Stephen Moore: Coronavirus 'hurt Chinese economy very substantially'

Stephen Moore: Coronavirus 'hurt Chinese economy very substantially'
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Economic writer and analyst Stephen MooreStephen MooreEx-Trump aides launch million campaign against Biden economic agenda Families of 9/11 victims hope for answers about Saudi involvement in attacks 10 reasons to hate the bipartisan 'infrastructure' bill MORE, whom President TrumpDonald TrumpOvernight Defense & National Security — The Pentagon's deadly mistake Overnight Energy & Environment — Presented by Climate Power — Interior returns BLM HQ to Washington France pulls ambassadors to US, Australia in protest of submarine deal MORE once considered for a spot on the Federal Reserve Board, said that the outbreak of the coronavirus has “substantially” hurt China's economy.

“We’re all concerned about this virus," Moore told radio host John Catsimatidis on his show Sunday morning.

"It has already hurt the Chinese economy very substantially. Let’s hope and pray this virus is contained. People are spooked by it right now. And investors are spooked. And it certainly has hurt global commerce over the last week or two.”

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Moore's comments come as the stock market on Friday ended the week with steep losses. Stocks began to dip after the Trump administration declared the coronavirus a public health emergency and major airlines — both domestic and international —  suspended flights to China.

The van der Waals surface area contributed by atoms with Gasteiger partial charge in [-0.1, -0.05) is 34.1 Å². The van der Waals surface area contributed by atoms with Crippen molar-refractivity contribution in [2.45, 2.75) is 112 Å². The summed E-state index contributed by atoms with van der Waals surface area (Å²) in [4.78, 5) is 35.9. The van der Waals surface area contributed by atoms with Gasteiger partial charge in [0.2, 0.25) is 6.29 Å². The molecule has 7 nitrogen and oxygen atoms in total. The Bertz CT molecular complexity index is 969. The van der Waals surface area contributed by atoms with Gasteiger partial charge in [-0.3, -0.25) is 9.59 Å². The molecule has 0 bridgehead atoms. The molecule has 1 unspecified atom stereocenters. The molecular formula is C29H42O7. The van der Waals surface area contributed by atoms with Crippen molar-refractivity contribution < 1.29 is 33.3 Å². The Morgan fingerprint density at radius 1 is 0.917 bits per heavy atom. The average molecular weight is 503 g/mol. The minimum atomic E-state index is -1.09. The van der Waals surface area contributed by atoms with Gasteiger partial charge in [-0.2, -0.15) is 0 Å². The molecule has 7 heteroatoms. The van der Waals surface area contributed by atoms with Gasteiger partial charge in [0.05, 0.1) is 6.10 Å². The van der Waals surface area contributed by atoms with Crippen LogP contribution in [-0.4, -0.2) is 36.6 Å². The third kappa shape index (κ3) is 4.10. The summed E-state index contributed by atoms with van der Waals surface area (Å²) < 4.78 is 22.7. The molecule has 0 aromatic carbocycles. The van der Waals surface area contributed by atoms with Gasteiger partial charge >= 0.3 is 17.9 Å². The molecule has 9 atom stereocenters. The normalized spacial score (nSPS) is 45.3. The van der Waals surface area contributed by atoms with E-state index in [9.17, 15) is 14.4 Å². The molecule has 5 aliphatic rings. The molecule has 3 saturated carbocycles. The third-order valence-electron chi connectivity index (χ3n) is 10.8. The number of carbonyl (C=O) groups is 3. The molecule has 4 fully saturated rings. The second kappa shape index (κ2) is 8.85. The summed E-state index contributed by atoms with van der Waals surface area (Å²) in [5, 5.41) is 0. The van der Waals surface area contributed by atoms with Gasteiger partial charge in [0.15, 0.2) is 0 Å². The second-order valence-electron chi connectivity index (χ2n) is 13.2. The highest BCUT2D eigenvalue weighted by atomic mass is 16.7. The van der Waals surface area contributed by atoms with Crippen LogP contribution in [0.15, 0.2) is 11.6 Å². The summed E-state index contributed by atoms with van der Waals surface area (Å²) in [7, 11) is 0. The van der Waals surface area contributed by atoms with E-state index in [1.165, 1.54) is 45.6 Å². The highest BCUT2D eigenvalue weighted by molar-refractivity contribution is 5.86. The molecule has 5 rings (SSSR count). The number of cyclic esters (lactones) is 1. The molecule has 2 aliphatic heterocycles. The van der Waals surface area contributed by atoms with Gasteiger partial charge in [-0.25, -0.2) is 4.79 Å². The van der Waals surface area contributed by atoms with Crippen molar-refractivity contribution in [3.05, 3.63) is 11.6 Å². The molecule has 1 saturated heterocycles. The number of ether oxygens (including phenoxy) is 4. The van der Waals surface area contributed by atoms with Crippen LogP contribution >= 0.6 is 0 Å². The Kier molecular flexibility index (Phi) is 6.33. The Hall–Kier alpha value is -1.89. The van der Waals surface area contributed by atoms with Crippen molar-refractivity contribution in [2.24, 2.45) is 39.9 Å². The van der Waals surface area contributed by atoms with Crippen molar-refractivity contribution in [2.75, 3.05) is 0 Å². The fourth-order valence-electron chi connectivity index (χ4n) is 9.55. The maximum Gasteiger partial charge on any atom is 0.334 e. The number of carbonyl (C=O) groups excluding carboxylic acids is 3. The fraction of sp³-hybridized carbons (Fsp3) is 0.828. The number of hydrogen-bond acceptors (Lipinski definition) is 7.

The Dow Jones industrial Average lost 603 points, and the S&P 500 dropped by 1.8 percent. The Nasdaq composite fell 1.6 percentage points. 

The Trump administration's public health emergency restricts travel to and from China. Aside from the immediate family of U.S. citizens, Chinese nationals who traveled to China in the past two weeks will be denied entry into the country.

Moore is not the only official who has predicted a loss for China's economy.

Federal Reserve Chairman Jerome Powell on Wednesday also underscored the anxiety around the disruption of economic growth that the virus and the subsequent efforts to contain it might have on east Asia.  

"There is likely to be some disruption to activity in China and possibly globally based on the spread of the virus today and the travel restrictions and business closures that have already been imposed," Powell said.

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“There will clearly be implications, at least in the near term, for Chinese output, and I guess for some of their closest neighbors, and we'll just have to see what the effect is globally," he continued.

The virus, which has killed over 250 people worldwide as of Saturday, originated in the Chinese city of Wuhan. Beijing has quarantined Wuhan along with 16 other cities, locking down an estimated 50 million people. The containment is believed to be the largest quarantine in modern history.

With over 12,000 reported cases of the virus worldwide, the World Health Organization (WHO) has labeled the outbreak as a global health emergency.

John Catsimatidis is an investor in The Hill. 

--This report was updated at 7:44 a.m.